Official Ireland needs to ‘talk up’ its manufacturing sector rather than talk it down with references to failing competitiveness and redundancies, the head of the department of Electronic and Mechanical Engineering at Sligo Institute of Technology Frank Carter has warned.
With 10pc of the workforce who are in manufacturing creating 40pc of Ireland’s gross domestic product (GDP) we should not create the perception that our manufacturing industry is under threat, Carter warned.
Colleges, he said, were having difficulty in recruiting students to study for careers in manufacturing because career guidance teachers believed there was no future in manufacturing. Without a source of highly trained, creative people to keep it competitive, manufacturing industry will be forced to go to where these skills are available, he warned.
Carter was speaking at the presentation of prizes to the winners of the first ever National Skills Competition in Mechatronics. Mechatronics is an innovative technology that combines mechanical design, automation, electronics, data communications, information technology and quality management in one integrated system.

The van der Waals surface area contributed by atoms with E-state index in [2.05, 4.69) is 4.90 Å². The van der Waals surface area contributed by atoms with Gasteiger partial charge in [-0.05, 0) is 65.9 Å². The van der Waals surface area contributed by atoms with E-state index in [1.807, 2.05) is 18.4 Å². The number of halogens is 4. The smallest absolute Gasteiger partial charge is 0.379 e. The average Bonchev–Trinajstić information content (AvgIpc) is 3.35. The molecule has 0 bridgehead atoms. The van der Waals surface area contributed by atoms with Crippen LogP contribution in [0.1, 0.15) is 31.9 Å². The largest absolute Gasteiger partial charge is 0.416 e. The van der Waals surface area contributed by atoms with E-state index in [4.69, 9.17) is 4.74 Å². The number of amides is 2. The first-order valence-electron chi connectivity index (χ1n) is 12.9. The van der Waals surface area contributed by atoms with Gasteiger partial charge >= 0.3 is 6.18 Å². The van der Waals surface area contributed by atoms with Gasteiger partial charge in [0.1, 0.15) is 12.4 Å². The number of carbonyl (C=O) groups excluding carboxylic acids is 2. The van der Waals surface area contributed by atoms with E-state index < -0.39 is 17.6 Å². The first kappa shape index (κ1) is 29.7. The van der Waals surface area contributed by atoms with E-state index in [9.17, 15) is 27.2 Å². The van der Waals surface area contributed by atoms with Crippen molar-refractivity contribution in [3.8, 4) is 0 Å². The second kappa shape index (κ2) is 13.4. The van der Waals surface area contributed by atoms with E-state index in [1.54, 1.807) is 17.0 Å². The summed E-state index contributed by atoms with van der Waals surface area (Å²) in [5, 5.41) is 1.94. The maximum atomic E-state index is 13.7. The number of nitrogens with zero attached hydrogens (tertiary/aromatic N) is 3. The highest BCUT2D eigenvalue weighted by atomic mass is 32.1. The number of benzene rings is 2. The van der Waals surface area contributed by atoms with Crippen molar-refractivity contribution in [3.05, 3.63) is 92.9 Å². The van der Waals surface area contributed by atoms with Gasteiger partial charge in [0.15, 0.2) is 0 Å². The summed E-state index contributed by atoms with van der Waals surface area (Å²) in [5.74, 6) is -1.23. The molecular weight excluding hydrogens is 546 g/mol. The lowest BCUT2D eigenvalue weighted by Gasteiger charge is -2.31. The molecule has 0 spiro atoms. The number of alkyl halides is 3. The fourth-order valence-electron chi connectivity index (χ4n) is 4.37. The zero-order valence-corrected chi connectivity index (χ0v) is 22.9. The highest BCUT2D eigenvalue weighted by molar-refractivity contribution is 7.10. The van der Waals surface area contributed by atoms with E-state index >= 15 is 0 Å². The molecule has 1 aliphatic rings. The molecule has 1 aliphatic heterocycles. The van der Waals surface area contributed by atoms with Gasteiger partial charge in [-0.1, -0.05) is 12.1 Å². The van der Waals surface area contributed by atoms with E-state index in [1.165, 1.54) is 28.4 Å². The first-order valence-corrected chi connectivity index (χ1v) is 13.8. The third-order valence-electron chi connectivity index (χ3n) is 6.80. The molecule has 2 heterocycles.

The director of IT Sligo, Dr Richard Thorn, said the mechatronics competition maintained the long tradition of the institutes of technology being relevant to the world of industry. When they were set up one of their roles was to support the developing manufacturing sector. He predicted that Irish manufacturing had a “fantastic future” ahead if it adopted new technologies such as mechatronics.
Padraig Ó Murchú, Intel Ireland’s higher-education manager, urged education providers to offer courses and industrial placements in mechatronics. Intel had grown in 15 years to a global leading-edge technology campus employing 5,000 because of the quality of its employees. Now, as it started up its fourth fabrication facility, mechatronics was one of the key engineering skills it was always seeking to hire, he said.
By John Kennedy
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